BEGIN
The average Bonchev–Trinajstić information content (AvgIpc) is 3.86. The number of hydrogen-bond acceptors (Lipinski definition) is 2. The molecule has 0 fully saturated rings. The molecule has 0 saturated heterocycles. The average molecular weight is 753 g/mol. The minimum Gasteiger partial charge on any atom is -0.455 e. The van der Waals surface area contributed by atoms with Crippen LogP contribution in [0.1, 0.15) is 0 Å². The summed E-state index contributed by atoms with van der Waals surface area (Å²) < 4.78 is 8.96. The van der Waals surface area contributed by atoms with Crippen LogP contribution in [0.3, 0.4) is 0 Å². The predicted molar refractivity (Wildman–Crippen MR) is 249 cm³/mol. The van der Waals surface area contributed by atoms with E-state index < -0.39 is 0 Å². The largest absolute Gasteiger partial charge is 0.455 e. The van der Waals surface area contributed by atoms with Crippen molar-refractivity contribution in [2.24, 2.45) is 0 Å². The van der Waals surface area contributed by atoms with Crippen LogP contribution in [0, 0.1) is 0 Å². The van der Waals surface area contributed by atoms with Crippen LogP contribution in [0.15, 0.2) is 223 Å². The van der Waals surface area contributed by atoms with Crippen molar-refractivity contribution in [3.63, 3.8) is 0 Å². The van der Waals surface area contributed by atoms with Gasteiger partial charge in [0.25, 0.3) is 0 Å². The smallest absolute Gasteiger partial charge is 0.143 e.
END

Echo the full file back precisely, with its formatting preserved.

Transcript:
The average Bonchev–Trinajstić information content (AvgIpc) is 3.86. The number of hydrogen-bond acceptors (Lipinski definition) is 2. The molecule has 0 fully saturated rings. The molecule has 0 saturated heterocycles. The average molecular weight is 753 g/mol. The minimum Gasteiger partial charge on any atom is -0.455 e. The van der Waals surface area contributed by atoms with Crippen LogP contribution in [0.1, 0.15) is 0 Å². The summed E-state index contributed by atoms with van der Waals surface area (Å²) < 4.78 is 8.96. The van der Waals surface area contributed by atoms with Crippen LogP contribution in [0.3, 0.4) is 0 Å². The predicted molar refractivity (Wildman–Crippen MR) is 249 cm³/mol. The van der Waals surface area contributed by atoms with E-state index < -0.39 is 0 Å². The largest absolute Gasteiger partial charge is 0.455 e. The van der Waals surface area contributed by atoms with Crippen molar-refractivity contribution in [2.24, 2.45) is 0 Å². The van der Waals surface area contributed by atoms with Crippen LogP contribution in [0, 0.1) is 0 Å². The van der Waals surface area contributed by atoms with Crippen LogP contribution in [0.15, 0.2) is 223 Å². The van der Waals surface area contributed by atoms with Crippen molar-refractivity contribution in [3.63, 3.8) is 0 Å². The van der Waals surface area contributed by atoms with Gasteiger partial charge in [0.25, 0.3) is 0 Å². The smallest absolute Gasteiger partial charge is 0.143 e.